by Reuven Berko
The Palestinians in Gaza are sick of Hamas, and in Judea and Samaria, they are tired of the Palestinian Authority's rampant corruption.
In the late 1990s, author and political commentator Fouad Ajami published his book "The Dream Palace of the Arabs: A Generation's Odyssey," in which he laid out the failures in the worldviews of Arab leaders and their self-criticism as the reason for their lack of achievement.
Two decades later, as 2017 was drawing to a close, the Palestinians' dream palace sustained three serious blows in quick succession. First, U.S. President Donald Trump declared that the U.S. recognizes Jerusalem as the capital of Israel. This was followed by the Likud Central Committee's decision to annex the settlements and the Jordan Valley. Finally, the Knesset passed a law that removes the teeth from any future peace deal involving Jerusalem (by requiring a special majority of 80 MKs to vote in favor of handing any part of the city over to any foreign government).
If the Palestinians were to look at them in a sober light, they would see that the U.N. resolutions that followed Trump's announcement were meaningless. In light of the continuing historic drama that began with the landmark Balfour Declaration, the U.N. resolutions condemning Trump's announcement carried no operative significance and merely served as a faint echo of the detached institution's fading anti-Israelism.
The latest provocations from Hamas are not a lust for battle, but an expression of how desperate and lost – operatively, politically, and ideologically – the organization is. This beaten and battered group made an immense investment in missiles and attack tunnels, at a heavy cost to its people. These have become a pointless burden. Hamas is currently in a political situation in which the world is sick of Islamism, and the entities that aid and abet it (Qatar, Iran, and Turkey) are bogged down in their own domestic troubles.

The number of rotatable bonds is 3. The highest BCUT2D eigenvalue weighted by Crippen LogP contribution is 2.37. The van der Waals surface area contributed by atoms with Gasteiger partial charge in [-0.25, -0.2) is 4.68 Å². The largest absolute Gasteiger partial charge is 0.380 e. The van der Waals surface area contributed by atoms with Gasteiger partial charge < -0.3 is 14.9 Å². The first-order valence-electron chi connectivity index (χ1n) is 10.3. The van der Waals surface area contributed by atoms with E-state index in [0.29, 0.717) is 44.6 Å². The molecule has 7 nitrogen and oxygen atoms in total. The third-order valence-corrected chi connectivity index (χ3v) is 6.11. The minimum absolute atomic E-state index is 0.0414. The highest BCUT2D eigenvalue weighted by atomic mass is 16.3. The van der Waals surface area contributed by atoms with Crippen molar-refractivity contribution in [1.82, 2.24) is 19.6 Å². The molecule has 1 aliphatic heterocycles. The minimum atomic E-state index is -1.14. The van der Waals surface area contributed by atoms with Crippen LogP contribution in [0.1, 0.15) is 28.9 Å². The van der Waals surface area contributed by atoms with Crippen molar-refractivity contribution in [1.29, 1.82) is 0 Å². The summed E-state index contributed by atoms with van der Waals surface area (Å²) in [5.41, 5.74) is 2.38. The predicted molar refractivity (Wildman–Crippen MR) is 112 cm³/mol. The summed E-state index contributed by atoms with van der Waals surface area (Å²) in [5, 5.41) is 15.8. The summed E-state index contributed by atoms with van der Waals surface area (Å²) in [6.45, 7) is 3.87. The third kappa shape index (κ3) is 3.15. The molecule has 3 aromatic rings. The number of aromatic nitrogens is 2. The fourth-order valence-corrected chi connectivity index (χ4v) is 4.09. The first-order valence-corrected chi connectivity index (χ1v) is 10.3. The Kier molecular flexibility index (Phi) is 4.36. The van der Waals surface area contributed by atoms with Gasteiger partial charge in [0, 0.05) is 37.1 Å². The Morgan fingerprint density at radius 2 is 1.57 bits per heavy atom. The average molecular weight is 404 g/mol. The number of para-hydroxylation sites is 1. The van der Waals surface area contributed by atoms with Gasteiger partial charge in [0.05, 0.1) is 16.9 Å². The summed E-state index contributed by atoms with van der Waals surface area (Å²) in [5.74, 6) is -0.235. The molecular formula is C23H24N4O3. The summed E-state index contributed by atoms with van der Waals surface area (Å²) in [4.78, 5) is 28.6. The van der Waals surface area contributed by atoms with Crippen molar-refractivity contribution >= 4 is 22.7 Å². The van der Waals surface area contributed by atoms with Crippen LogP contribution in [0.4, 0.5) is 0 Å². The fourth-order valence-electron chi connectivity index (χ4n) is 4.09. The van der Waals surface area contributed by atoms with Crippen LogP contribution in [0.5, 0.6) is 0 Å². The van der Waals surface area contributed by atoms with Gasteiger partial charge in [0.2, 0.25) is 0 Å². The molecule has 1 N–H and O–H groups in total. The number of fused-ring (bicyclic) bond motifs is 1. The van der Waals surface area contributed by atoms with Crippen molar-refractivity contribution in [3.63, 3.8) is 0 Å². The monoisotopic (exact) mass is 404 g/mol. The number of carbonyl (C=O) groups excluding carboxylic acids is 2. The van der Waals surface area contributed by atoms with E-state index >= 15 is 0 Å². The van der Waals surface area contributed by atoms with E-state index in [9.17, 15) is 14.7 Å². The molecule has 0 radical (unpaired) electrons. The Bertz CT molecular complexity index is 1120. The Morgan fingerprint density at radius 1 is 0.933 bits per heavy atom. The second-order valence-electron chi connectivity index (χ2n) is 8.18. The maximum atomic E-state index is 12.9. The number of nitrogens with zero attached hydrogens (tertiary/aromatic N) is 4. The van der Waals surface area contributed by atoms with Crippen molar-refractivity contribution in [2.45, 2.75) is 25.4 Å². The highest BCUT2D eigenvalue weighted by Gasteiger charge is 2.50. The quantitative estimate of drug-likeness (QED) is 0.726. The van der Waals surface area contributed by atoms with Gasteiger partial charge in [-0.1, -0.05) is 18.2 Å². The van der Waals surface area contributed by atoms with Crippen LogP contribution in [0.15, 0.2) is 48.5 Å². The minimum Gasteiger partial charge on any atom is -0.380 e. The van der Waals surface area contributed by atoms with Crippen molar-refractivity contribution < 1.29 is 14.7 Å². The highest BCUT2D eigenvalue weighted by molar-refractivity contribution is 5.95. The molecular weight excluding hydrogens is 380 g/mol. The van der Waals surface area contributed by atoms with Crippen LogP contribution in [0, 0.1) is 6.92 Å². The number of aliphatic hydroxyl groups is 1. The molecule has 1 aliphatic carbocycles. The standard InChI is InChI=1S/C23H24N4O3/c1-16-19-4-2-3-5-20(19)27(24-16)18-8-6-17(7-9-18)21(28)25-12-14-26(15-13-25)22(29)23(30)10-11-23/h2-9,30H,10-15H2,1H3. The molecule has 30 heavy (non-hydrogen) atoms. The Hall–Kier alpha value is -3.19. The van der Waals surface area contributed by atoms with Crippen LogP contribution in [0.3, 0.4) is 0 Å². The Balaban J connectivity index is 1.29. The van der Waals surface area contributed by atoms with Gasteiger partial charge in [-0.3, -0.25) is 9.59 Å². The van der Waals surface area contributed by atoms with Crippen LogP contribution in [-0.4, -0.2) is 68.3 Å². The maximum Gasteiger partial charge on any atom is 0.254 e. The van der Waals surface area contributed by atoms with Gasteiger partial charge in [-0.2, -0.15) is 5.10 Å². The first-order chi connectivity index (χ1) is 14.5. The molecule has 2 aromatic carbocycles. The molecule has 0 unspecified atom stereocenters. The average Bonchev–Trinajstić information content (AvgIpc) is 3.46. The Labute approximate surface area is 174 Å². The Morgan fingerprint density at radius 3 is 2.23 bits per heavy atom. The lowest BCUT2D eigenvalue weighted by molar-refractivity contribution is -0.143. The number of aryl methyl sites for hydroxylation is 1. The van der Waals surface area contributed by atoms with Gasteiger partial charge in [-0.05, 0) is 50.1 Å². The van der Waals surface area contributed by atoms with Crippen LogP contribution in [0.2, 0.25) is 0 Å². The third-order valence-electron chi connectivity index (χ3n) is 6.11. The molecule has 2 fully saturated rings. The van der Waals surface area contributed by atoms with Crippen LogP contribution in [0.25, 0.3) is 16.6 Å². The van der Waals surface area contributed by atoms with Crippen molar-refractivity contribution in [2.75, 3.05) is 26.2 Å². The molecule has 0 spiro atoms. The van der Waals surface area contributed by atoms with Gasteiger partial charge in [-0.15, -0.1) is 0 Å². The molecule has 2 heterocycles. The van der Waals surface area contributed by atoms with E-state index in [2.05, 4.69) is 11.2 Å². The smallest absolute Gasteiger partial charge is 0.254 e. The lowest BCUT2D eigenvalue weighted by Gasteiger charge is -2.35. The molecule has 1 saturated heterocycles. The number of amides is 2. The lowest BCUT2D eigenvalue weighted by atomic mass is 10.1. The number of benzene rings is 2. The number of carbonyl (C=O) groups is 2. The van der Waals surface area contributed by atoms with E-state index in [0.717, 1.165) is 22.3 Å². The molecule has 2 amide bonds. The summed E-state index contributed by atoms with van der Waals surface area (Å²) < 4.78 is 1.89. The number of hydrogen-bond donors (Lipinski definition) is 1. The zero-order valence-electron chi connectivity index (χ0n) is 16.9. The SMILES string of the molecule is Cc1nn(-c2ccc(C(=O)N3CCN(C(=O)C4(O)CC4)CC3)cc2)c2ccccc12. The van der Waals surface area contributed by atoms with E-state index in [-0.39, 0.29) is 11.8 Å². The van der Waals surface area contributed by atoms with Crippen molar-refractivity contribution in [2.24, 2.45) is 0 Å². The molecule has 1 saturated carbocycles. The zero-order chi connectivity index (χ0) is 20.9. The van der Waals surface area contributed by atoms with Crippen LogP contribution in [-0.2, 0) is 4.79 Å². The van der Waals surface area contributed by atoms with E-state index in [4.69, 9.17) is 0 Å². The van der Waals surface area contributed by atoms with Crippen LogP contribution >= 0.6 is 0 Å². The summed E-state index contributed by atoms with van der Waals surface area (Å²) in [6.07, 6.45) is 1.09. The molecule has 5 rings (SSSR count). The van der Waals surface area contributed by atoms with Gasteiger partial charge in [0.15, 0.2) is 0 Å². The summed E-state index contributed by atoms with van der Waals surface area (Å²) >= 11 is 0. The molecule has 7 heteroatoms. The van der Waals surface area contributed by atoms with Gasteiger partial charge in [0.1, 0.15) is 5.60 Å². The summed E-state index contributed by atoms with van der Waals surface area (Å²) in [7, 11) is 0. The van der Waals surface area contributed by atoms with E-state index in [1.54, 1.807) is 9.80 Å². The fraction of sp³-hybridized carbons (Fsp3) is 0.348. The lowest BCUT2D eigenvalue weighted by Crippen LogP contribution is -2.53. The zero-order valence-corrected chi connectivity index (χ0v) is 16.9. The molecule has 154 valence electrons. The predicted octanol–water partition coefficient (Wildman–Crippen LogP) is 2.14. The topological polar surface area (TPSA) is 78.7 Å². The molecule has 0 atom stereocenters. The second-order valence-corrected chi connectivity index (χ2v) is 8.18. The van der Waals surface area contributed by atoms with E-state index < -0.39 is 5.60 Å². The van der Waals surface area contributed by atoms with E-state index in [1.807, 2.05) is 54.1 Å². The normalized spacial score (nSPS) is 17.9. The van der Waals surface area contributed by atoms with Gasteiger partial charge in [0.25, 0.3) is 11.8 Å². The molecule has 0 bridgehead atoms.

The Palestinian Authority is at the end of an era. PA President Mahmoud Abbas is trying fruitlessly to use a diplomatic atmosphere that is hostile to Israel to wring concessions out of it, while simultaneously avoiding direct negotiations with Israel or recognizing it as a Jewish state. The PA is wasting time trying to paint Israel as an apartheid state through a South Africa-style boycott movement, while continuing to coordinate on security because it is afraid of Hamas.
The Israeli convoy is moving on while the PA is gritting its teeth over absurd demands (Jerusalem as the Palestinian capital and a "right of return" for Palestinian refugees), not realizing the effect the processes at work in the world are having on their delusional dreams. Indeed, Islamist terrorism, the Iranian threat, the breakdown of many countries in the region, the masses of Muslim refugees into sinking Europe, the persecution of Christians in the Middle East – these are the factors that have sidelined the Palestinian problem, which was never the cause of the regional unrest.
As these developments take place, Abbas is claiming that the U.S. is sponsoring an Israeli strategy to eradicate the Palestinians and their irrefutable right to kill off the peace process. A range of voices in Fatah and the Popular Front for the Liberation of Palestine and Hamas – responded to Trump's declaration and Israel's decision about Jerusalem and the settlements with the language of a declaration of war that demands that they revoke any recognition of Israel and the peace process and resume resistance (the armed struggle).
Most of the Palestinians in Judea, Samaria, and the Gaza Strip are waking up. The sparsely attended "days of rage" Hamas and the PA initiated over the issue of Jerusalem signal a disappointing finale because the city used to be an issue that would light up both the Palestinians and Arab nations.
The Gazans are sick of Hamas, and in Judea and Samaria they are tired of the corruption in the PA, and once again an interim government devoted to economic issues that would have Israel's blessing is being discussed. Some reject the militant candidates for Abbas' position (Majid Faraj and Mohammed Dahlan) as representatives of the same old organizational approach and would prefer Salam Fayyad, who has already proven his ability to make the vision of a flourishing Palestinian society a reality. That might work well for us.
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